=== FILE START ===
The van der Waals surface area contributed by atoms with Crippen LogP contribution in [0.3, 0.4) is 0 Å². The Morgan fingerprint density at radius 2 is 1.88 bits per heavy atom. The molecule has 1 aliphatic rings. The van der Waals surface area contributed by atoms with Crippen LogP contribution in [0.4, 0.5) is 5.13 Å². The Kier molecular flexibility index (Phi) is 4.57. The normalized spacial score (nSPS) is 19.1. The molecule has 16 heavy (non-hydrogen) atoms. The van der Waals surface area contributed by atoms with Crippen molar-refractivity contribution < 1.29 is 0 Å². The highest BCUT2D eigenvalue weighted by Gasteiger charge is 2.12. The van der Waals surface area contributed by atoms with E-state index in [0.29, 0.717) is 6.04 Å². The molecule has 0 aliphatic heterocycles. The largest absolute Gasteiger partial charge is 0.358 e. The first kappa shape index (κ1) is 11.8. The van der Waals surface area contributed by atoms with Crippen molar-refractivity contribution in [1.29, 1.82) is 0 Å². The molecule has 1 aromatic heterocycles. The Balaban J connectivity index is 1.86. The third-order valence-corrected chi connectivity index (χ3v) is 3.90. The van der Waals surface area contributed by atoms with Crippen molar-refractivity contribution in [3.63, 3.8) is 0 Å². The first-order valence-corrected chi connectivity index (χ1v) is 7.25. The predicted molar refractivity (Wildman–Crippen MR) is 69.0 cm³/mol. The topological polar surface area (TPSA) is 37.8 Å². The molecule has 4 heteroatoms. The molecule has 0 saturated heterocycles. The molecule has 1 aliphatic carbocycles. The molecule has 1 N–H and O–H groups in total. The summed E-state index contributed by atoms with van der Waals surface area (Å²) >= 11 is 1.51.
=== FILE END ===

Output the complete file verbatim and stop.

The van der Waals surface area contributed by atoms with Crippen LogP contribution in [0.3, 0.4) is 0 Å². The Morgan fingerprint density at radius 2 is 1.88 bits per heavy atom. The molecule has 1 aliphatic rings. The van der Waals surface area contributed by atoms with Crippen LogP contribution in [0.4, 0.5) is 5.13 Å². The Kier molecular flexibility index (Phi) is 4.57. The normalized spacial score (nSPS) is 19.1. The molecule has 16 heavy (non-hydrogen) atoms. The van der Waals surface area contributed by atoms with Crippen molar-refractivity contribution < 1.29 is 0 Å². The highest BCUT2D eigenvalue weighted by Gasteiger charge is 2.12. The van der Waals surface area contributed by atoms with E-state index in [0.29, 0.717) is 6.04 Å². The molecule has 0 aliphatic heterocycles. The largest absolute Gasteiger partial charge is 0.358 e. The first kappa shape index (κ1) is 11.8. The van der Waals surface area contributed by atoms with Crippen molar-refractivity contribution in [1.29, 1.82) is 0 Å². The molecule has 1 aromatic heterocycles. The Balaban J connectivity index is 1.86. The third-order valence-corrected chi connectivity index (χ3v) is 3.90. The van der Waals surface area contributed by atoms with Crippen molar-refractivity contribution in [3.63, 3.8) is 0 Å². The first-order valence-corrected chi connectivity index (χ1v) is 7.25. The predicted molar refractivity (Wildman–Crippen MR) is 69.0 cm³/mol. The topological polar surface area (TPSA) is 37.8 Å². The molecule has 4 heteroatoms. The molecule has 0 saturated heterocycles. The molecule has 1 aliphatic carbocycles. The molecule has 1 N–H and O–H groups in total. The summed E-state index contributed by atoms with van der Waals surface area (Å²) >= 11 is 1.51.